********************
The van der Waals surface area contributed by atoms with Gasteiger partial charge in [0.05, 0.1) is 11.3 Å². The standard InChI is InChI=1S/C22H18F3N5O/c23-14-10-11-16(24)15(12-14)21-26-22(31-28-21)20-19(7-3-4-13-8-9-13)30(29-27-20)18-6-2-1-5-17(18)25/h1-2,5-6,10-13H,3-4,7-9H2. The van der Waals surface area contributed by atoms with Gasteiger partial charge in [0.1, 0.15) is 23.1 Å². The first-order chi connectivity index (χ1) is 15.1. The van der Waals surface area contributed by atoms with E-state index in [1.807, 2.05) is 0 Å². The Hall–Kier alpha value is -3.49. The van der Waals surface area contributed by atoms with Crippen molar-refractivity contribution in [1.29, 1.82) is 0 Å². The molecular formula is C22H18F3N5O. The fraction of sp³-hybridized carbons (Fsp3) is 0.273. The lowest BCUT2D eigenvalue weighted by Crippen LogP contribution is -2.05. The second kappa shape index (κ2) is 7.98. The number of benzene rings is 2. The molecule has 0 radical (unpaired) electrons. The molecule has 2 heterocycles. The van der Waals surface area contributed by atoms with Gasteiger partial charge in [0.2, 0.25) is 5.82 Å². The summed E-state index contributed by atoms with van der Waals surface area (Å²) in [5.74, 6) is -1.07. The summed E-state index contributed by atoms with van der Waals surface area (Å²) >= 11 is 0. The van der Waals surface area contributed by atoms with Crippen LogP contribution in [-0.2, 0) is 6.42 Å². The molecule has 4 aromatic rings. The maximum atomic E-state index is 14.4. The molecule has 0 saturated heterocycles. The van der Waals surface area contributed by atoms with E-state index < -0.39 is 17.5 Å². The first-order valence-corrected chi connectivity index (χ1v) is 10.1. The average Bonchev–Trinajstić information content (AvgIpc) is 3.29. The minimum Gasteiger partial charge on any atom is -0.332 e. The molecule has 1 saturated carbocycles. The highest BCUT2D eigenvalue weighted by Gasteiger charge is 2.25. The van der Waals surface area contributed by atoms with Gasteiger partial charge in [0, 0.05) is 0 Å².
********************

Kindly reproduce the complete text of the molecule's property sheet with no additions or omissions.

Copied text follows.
The van der Waals surface area contributed by atoms with Gasteiger partial charge in [0.05, 0.1) is 11.3 Å². The standard InChI is InChI=1S/C22H18F3N5O/c23-14-10-11-16(24)15(12-14)21-26-22(31-28-21)20-19(7-3-4-13-8-9-13)30(29-27-20)18-6-2-1-5-17(18)25/h1-2,5-6,10-13H,3-4,7-9H2. The van der Waals surface area contributed by atoms with Gasteiger partial charge in [0.1, 0.15) is 23.1 Å². The first-order chi connectivity index (χ1) is 15.1. The van der Waals surface area contributed by atoms with E-state index in [1.807, 2.05) is 0 Å². The Hall–Kier alpha value is -3.49. The van der Waals surface area contributed by atoms with Crippen molar-refractivity contribution in [1.29, 1.82) is 0 Å². The molecular formula is C22H18F3N5O. The fraction of sp³-hybridized carbons (Fsp3) is 0.273. The lowest BCUT2D eigenvalue weighted by Crippen LogP contribution is -2.05. The second kappa shape index (κ2) is 7.98. The number of benzene rings is 2. The molecule has 0 radical (unpaired) electrons. The molecule has 2 heterocycles. The van der Waals surface area contributed by atoms with Gasteiger partial charge in [0.2, 0.25) is 5.82 Å². The summed E-state index contributed by atoms with van der Waals surface area (Å²) in [5.74, 6) is -1.07. The summed E-state index contributed by atoms with van der Waals surface area (Å²) >= 11 is 0. The van der Waals surface area contributed by atoms with Crippen LogP contribution in [-0.2, 0) is 6.42 Å². The molecule has 4 aromatic rings. The maximum atomic E-state index is 14.4. The molecule has 0 saturated heterocycles. The van der Waals surface area contributed by atoms with E-state index < -0.39 is 17.5 Å². The first-order valence-corrected chi connectivity index (χ1v) is 10.1. The average Bonchev–Trinajstić information content (AvgIpc) is 3.29. The minimum Gasteiger partial charge on any atom is -0.332 e. The molecule has 1 saturated carbocycles. The highest BCUT2D eigenvalue weighted by Gasteiger charge is 2.25. The van der Waals surface area contributed by atoms with Gasteiger partial charge in [0, 0.05) is 0 Å².